Relationships - When Love Returns

Life throws all kind of challenges in our way and it can at times feel that our relationship begins to break down.  Communication is hard to keep going without arguments or painful silences. Getting close in any way seems impossible, thoughts of blame and feelings of intense dislike drills a deep ravine between you. Turning the ravine into a springtime meadow can be an inspiring journey for both partners, a journey of discovery and a gradual creation of love and support.

In relationship counselling I see a fair amount of relationships that are at this stage of deciding whether to stay together or part.

When we in the first session begin to talk about the relationship it can be the first time they have looked at it as something they are part of but also exists by itself; when they are not together as a couple their legacy is there in the home or carried around with their partner. An emotional foot print is left which keeps the relationship alive while they are not physically together.

At some point in the early days of counselling we will talk about how they first met and it is here I often see the possibility of how the relationship is going to survive. Of course I am not able to predict the future nor do I put myself forward as a clairvoyant, but the way couples tell the story of how they got together often can indicate whether they both still have an emotional connection.

Turning the relationship around

The work can be hard and can present some challenging times. Once each partner begins to discover how the relationship went wrong, blame will disappear if each of them is able to take responsibility for their role in the situation. It takes strength to be able, without blame, to see the parts each played and to realise how the circumstances created the situation.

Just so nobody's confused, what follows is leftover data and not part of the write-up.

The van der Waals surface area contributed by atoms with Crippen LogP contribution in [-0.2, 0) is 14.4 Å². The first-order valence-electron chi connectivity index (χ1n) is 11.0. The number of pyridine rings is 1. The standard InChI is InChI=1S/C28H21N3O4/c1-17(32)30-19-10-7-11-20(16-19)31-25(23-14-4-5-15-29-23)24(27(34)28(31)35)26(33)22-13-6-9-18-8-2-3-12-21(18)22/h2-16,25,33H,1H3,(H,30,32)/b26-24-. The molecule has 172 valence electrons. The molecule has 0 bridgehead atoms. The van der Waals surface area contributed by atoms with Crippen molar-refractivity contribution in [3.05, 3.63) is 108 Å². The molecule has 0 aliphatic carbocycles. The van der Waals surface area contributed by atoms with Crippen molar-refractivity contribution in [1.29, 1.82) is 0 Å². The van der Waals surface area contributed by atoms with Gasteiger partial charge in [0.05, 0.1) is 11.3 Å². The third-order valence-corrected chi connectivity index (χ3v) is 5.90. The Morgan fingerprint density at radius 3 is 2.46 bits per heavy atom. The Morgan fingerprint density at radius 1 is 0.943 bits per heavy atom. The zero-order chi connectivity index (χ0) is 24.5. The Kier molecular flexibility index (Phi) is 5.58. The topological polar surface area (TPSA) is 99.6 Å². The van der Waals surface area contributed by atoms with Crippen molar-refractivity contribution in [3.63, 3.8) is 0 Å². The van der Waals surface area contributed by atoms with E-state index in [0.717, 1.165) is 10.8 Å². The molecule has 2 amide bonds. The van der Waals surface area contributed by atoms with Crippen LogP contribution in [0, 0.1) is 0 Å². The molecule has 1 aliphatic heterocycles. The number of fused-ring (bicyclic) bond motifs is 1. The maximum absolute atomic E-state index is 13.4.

Recognising it will in itself be the turning point, opening up the space for the humility that each will need to begin to sow the seeds of trust, respect and intimacy that will grow in the privacy of their relationship.

The love that returns is unlike the feeling that was experienced when they first met; although initially it can feel as if a great risk is being taken, as trust is being rebuilt through openness and sincere and sensitive honesty, respect for one another will follow. 

Intimacy returns

A loving sex life is often the last aspect of the relationship to develop. When couples first meet the infatuation both feel drives their sex life. As the relationship grows a loving sex life relies very much on the trust and respect between the two. 

Mutual trust and respect tend to build a feeling of security out of which intimacy can return. At this stage intimacy can grow and become not only about sex, but about the warmth and the confidence each partner feels within the relationship.  

Rebuilding the intimacy also relies on both being able to creatively develop the security and confidence.  

The metaphor for the relationship being a meadow is about the delicate balance between too much or too little control. Trusting that your legacy will last until the next time you return and realising that too much control is likely to suffocate the beauty that has been created by the two people tending the meadow.   

Intimate relationships were not meant to be easy, but nor were they meant to hurt. If there is a willingness on both parts to explore, take responsibility and creatively rebuild, then there can be a chance to create and maintain something beautiful.

Counselling Directory is not responsible for the articles published by members. The views expressed are those of the member who wrote the article.

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